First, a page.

Financial Repercussions of SNAP Work Requirements


This paper considers the credit response of individuals after the implementation of new work requirements for Supplemental Nutrition Assistance (SNAP) benefits using a large nationally representative sample of credit records. It does so by exploiting county-level variation in the implementation of work requirements after the Great Recession in a difference-in-differences design. We find that the implementation of new SNAP work requirements leads more people to seek out new credit and leads to an increase in credit account openings. New work requirements also result in an increase in total outstanding balances on bank and retail card accounts and increase the number of borrowers that are past due on these accounts. These findings suggest that some individuals are turning to credit and debt products to cover expenses after losing eligibility for SNAP benefits.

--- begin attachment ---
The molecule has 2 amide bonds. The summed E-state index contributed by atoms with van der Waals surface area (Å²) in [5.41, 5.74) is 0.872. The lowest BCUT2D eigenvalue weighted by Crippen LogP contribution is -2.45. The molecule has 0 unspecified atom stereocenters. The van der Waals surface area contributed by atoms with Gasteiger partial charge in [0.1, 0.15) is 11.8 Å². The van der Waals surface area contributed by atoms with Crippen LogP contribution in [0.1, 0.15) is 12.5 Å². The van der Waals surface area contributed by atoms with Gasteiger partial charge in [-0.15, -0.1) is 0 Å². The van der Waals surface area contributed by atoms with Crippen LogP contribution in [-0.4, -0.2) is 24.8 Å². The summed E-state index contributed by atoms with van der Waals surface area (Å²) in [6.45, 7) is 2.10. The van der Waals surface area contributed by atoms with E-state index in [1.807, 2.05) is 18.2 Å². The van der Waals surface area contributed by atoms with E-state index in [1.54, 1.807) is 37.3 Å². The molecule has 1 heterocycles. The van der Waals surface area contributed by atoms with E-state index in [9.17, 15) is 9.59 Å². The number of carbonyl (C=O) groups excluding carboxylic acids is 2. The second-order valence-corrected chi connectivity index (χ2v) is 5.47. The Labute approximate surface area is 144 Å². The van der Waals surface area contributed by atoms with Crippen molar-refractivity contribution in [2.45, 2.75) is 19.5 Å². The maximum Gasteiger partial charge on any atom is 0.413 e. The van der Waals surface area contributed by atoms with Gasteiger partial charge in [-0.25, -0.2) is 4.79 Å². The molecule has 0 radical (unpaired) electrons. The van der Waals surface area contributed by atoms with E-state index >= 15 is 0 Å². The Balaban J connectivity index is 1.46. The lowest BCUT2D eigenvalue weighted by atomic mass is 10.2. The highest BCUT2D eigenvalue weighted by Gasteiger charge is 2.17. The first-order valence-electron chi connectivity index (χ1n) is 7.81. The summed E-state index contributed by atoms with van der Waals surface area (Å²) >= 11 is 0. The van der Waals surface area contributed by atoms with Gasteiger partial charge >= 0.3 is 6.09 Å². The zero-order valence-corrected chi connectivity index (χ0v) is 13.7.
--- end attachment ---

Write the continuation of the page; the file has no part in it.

Working Paper
Samuel Dodini
Postdoctoral Fellow in Labor Economics

My broad research interests include the economics of labor markets, incorporating insights from behavioral economics, occupational licensing, monopsony power, education, public finance, and urban economics.